Joe DeMarco began his life in aviation in 2004 when he purchased his first Cirrus aircraft. At the time, he enjoyed flying for the adventure of it – being able to spontaneously take a friend out to lunch in a new city or sightseeing in a town he had always wanted to visit. However, Joe’s outlook on flying altered one day when he took a flight with Hans, a little boy suffering from cancer that had reached his spine.

“The family needed a ride from New Jersey to their home in Pennsylvania, and due to Hans’ poor immune system, commercial flights just were not a safe option for them,” Joe said.

Upon their arrival to pick up the family, Hans’ mom and aunt broke down in tears and thanked Joe and his friend, who flew with him for helping them get home. Today Hans is 18 and in good health, but that first flight will always mark a change in Joe’s life.

In 2010, Joe founded Wings Flights of Hope, a non-profit organization where Joe, and 20 other volunteer pilots, provide flights for individuals and their families to and from medical care free of cost. Through his work, Joe and his team make an average of 250- 350 trips per year, helping people of all ages and economic backgrounds.

“I took my passion and found a way to make a difference in people’s lives,” Joe said. “Some days are sad, but luckily the good stories outweigh the bad.”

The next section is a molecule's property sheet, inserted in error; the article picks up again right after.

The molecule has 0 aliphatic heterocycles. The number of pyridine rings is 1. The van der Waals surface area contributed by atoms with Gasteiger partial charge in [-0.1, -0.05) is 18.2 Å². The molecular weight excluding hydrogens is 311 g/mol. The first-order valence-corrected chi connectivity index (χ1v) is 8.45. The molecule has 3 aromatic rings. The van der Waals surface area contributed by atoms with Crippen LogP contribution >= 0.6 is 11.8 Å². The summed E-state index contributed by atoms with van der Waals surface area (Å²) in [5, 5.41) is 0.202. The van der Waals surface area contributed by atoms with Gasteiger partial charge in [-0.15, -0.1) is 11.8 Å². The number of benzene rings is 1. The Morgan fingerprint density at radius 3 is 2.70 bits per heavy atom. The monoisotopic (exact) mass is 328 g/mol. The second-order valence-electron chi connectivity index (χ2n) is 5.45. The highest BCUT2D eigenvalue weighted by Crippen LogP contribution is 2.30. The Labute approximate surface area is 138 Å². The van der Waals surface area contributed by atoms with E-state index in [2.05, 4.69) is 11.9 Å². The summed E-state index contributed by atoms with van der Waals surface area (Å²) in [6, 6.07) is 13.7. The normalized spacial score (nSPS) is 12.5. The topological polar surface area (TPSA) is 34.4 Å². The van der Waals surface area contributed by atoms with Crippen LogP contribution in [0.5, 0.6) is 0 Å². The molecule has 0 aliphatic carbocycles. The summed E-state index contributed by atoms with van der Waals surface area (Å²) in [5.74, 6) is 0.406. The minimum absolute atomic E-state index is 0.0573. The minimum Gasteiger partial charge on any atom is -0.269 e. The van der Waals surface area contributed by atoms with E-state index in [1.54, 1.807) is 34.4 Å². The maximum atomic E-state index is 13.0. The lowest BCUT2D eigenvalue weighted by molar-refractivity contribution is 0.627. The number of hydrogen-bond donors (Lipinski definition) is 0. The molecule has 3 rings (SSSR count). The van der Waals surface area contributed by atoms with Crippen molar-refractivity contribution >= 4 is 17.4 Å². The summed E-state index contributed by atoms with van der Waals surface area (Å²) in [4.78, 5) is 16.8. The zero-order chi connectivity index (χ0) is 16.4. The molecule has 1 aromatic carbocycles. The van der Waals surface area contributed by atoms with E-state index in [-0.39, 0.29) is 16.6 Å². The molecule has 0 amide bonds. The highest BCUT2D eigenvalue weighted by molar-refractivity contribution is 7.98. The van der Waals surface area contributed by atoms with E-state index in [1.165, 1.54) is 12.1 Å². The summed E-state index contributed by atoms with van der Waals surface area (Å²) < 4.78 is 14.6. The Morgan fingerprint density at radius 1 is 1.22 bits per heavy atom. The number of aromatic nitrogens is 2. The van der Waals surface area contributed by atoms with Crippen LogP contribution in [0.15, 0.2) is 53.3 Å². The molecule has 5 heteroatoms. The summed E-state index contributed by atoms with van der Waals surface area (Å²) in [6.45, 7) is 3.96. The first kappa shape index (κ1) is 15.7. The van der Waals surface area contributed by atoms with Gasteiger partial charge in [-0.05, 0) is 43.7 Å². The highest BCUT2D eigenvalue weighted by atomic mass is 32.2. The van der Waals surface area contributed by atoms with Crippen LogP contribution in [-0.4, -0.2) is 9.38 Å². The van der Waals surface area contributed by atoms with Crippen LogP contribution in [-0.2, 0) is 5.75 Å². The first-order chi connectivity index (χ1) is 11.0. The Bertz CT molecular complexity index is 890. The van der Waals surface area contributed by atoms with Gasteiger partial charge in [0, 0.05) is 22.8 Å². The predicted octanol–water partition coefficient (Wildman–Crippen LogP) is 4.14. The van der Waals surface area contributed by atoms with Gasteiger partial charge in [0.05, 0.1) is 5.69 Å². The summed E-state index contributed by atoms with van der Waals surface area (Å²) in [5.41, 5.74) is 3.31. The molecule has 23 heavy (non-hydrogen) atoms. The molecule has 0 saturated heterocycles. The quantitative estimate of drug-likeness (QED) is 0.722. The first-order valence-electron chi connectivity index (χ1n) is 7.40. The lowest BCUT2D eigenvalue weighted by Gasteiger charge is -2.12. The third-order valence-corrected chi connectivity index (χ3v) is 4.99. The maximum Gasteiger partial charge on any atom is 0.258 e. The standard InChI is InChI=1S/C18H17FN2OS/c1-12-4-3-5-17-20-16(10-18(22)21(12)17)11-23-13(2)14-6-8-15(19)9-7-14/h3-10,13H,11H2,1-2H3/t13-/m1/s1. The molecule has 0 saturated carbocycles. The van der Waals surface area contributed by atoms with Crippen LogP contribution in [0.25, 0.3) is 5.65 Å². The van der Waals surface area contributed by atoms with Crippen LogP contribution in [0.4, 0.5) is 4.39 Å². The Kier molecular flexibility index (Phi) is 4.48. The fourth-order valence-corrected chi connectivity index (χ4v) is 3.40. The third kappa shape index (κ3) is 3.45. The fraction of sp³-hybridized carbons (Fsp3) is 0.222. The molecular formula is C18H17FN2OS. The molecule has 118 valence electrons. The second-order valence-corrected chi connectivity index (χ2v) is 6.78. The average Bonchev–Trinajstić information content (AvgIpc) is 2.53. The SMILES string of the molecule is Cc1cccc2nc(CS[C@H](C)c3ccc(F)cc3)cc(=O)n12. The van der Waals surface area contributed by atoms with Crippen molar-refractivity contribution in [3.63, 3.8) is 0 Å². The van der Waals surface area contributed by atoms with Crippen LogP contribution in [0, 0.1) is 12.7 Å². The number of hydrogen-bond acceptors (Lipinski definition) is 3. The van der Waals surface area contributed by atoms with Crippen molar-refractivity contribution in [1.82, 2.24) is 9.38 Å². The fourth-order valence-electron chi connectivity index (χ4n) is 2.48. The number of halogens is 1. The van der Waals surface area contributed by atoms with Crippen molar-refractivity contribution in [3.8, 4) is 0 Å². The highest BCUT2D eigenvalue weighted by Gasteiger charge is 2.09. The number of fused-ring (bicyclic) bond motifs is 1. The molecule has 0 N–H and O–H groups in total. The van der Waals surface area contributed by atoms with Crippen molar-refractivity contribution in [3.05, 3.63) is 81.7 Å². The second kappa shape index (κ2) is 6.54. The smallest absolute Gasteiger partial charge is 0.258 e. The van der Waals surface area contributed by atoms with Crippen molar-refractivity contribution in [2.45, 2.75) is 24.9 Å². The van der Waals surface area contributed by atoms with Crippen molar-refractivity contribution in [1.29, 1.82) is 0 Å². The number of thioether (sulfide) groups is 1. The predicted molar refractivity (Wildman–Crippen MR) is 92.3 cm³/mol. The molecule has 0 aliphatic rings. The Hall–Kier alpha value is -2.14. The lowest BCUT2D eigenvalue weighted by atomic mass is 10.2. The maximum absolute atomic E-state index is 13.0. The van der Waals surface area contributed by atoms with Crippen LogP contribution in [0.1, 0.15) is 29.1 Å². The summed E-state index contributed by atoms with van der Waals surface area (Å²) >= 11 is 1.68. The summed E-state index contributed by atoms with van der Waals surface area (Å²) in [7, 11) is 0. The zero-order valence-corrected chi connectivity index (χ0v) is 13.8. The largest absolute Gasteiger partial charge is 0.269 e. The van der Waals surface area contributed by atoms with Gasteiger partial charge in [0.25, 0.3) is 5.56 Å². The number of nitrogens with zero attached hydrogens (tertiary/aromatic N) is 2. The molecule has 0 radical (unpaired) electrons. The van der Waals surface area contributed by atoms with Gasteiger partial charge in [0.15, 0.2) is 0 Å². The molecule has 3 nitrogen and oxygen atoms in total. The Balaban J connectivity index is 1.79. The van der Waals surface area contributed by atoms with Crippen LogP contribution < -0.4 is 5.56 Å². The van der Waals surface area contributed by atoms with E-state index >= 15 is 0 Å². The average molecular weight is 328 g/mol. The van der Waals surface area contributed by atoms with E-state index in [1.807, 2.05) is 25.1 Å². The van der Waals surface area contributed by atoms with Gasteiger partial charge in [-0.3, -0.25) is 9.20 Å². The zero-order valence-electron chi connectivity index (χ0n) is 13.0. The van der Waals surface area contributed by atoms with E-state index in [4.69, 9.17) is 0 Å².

A couple of unique stories that Joe shared from his time with Wings Flights of Hope include helping a woman in terminal condition get home in time to see her daughter get married, and regularly flying Luke, a boy who had a double lung transplant. Luke spent years simply calling Joe, ‘my pilot’.

Wings Flights of Hope never puts a cap on how many flights they will offer one patient, and although they are stationed outside of Buffalo, New York, and conduct most of their business in the Northeast, they have often flown patients as far as Florida to receive care.

For Joe, the business model is pretty simple: to help those in need. Wings Flights of Hope doesn’t typically carry life support patients due to the fragile nature of their condition. However, when a young couple asked for help for their little boy Calvin, Joe couldn’t turn them down.

“The cost of an ambulance ride for them was going to be $20,000 at minimum,” Joe said, “I knew my place was to step in and help this family.”

As for the wings behind ‘Wings,’ Joe initially turned to Lone Mountain in 2007 for his first aircraft – a Cirrus G3, which President Mark Rogers helped him acquire. Mark again helped Joe last year when he upgraded to a 2013 Cirrus G5. Joe also owns a 2013 Piper Malibu.

“My experience with Lone Mountain was great,” Joe said. “Mark may be the president, but he still took the time to take care of me. He did everything he could to make sure I didn’t have an interruption in my ‘Wings’ operations as I transitioned between aircraft.”

Joe also gives thanks to his wife, Diane, who masterminds fundraising and event coordination for the organization on top of gracefully dealing with his frequent absences.

“Not many wives would be so supportive of their husband, dropping everything to follow their passion. I’m a lucky guy.”

“Lucky” – the word so many would use to describe their experience flying with Joe and his team.

According to Joe, the team is always looking for more pilots to offer flights. Those interested in learning more about Wings Flights of Hope and its mission can find more information on or on Facebook at